RESULTS: A total of 285 journals comprising 316,089 articles (median 70.4 articles [IQR 34.0-141.0] per journal per year) were included for the analyses. The journals were indexed in Scopus (90.2%) with a median CiteScore of 1.16 (IQR 0.28-2.55); in SCIe/SSCIe (44.6%) with a median impact factor of 2.410 (IQR 1.629-3.316); and in PubMed (65.7%). The DHC of active words produced three major groups (A, B, C) with two lexical classes each, representing six Pharmacy subareas depicted by the FCA as: Group A comprising 'Cell Pharmacology' (20 journals) and 'Molecular Pharmacology' (46 journals), Group B with 'Clinical Pharmacology' (57 journals) and 'Pharmacy Practice' (67 journals), and Group C with 'Pharmaceutics' (35 journals) and 'Pharmaceutical Analysis' (60 journals). Coverage of the classes in bibliographic databases and impact metrics is unbalanced.
    CONCLUSIONS: Pharmacy journals that can be objectively classified into six different classes that represent different research subareas with uneven coverage in bibliographic databases.
    Keywords:  Bibliometrics; Periodicals as topic; Pharmacy; Principal component analysis
  7. Med Humanit. 2019 Jan 19. pii: medhum-2018-011446. [Epub ahead of print]
    Kendal E.
      Infectious disease epidemics are widely recognised as a serious global threat. The need to educate the public regarding health and safety during an epidemic is particularly apparent when considering that behavioural changes can have a profound impact on disease spread. While there is a large body of literature focused on the opportunities and pitfalls of engaging mass news media during an epidemic, given the pervasiveness of popular film in modern society there is a relative lack of research regarding the potential role of fictional media in educating the public about epidemics. There is a growing collection of viral outbreak films that might serve as a source of information about epidemics for popular culture consumers that warrants critical examination. As such, this paper considers the motivating factors behind engaging preventive behaviours during a disease outbreak, and the role news and popular media may have in influencing these behaviours.
    Keywords:  film; medical ethics/bioethics; medical humanities; public health
  8. Online J Public Health Inform. 2018 ;10(3): e221
    Hamzehei R, Ansari M, Rahmatizadeh S, Valizadeh-Haghi S.
      Objectives: Health service providers use internet as a tool for the spreading of health information and people often go on the web to acquire information about a disease. A wide range of information with varying qualities and by authors with varying degrees of credibility has thus become accessible by the public. Most people believe that the health information available on the internet is reliable. This issue reveals the need for having a critical view of the health information available online that is directly related to people's life. The Ebola epidemic is an emergency situation in the international public health domain and the internet is regarded as an important source for obtaining information on this disease. Given the absence of studies on the trustworthiness of health websites on Ebola, the present study was conducted to assess the trustworthiness of websites which are focused on this disease.Methods: The term "Ebola" was searched in Google, Yahoo and Bing search engines. Google Chrome browser was used for this purpose with the settings fixed on yielding 10 results per page. The first 30 English language websites in each of the three search engines were evaluated manually by using the HONcode of conduct tool. Moreover, the official HONcode toolbar was used to identify websites that had been officially certified by HON foundation. Results: Almost the half of the retrieved websites were commercial (49%). Complementarity was the least-observed criterion (37%) in all the websites retrieved from all three-search engines. Justifiability, Transparency and Financial Disclosure had been completely observed (100%).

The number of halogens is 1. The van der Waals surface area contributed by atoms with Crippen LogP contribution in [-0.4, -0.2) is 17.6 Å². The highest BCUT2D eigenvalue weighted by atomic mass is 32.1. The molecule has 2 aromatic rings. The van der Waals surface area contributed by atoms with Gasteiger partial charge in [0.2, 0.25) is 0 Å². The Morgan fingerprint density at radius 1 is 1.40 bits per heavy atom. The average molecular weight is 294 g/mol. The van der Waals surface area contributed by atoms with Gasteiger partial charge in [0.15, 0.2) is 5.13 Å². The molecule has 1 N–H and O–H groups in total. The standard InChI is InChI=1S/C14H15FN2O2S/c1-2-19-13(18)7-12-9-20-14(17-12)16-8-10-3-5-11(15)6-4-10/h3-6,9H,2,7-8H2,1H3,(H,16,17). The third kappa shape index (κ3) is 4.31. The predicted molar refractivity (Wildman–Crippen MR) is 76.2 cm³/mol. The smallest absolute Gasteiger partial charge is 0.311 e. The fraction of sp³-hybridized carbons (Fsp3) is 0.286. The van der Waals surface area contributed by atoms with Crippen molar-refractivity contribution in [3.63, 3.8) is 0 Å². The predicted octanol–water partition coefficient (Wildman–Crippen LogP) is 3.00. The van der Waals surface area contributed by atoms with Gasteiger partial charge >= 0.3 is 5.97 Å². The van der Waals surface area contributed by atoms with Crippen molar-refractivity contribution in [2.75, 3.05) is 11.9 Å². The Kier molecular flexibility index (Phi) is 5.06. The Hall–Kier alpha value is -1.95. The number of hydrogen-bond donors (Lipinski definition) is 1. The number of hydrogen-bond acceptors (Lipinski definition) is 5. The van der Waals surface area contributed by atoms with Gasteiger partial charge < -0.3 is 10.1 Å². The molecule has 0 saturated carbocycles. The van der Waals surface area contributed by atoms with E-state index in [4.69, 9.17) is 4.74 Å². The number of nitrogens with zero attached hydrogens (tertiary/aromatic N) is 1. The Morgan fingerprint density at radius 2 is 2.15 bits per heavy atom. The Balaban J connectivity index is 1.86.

Discussion: The present study showed that only three criteria (Justifiability, Transparency and Financial Disclosure) out of the eight HON criteria were observed in the examined websites. Like other health websites, the websites concerned with Ebola are not reliable and should be used with caution.
    Conclusion: Considering the lack of a specific policy about the publication of health information on the web, it is necessary for healthcare providers to advise their patients to use only credible websites. Furthermore, teaching them the criteria for assessing the trustworthiness of health websites would be helpful.
    Keywords:  Ebola; Patient portals; internet; online health information; patient education; self-care
  9. BioData Min. 2019 ;12 2
    Jeanquartier F, Jean-Quartier C, Holzinger A.
      Background: A plethora of Web resources are available offering information on clinical, pre-clinical, genomic and theoretical aspects of cancer, including not only the comprehensive cancer projects as ICGC and TCGA, but also less-known and more specialized projects on pediatric diseases such as PCGP. However, in case of data on childhood cancer there is very little information openly available. Several web-based resources and tools offer general biomedical data which are not purpose-built, for neither pediatric nor cancer analysis. Additionally, many Web resources on cancer focus on incidence data and statistical social characteristics as well as self-regulating communities.Methods: We summarize those resources which are open and are considered to support scientific fundamental research, while we address our comparison to 11 identified pediatric cancer-specific resources (5 tools, 6 databases). The evaluation consists of 5 use cases on the example of brain tumor research and covers user-defined search scenarios as well as data mining tasks, also examining interactive visual analysis features.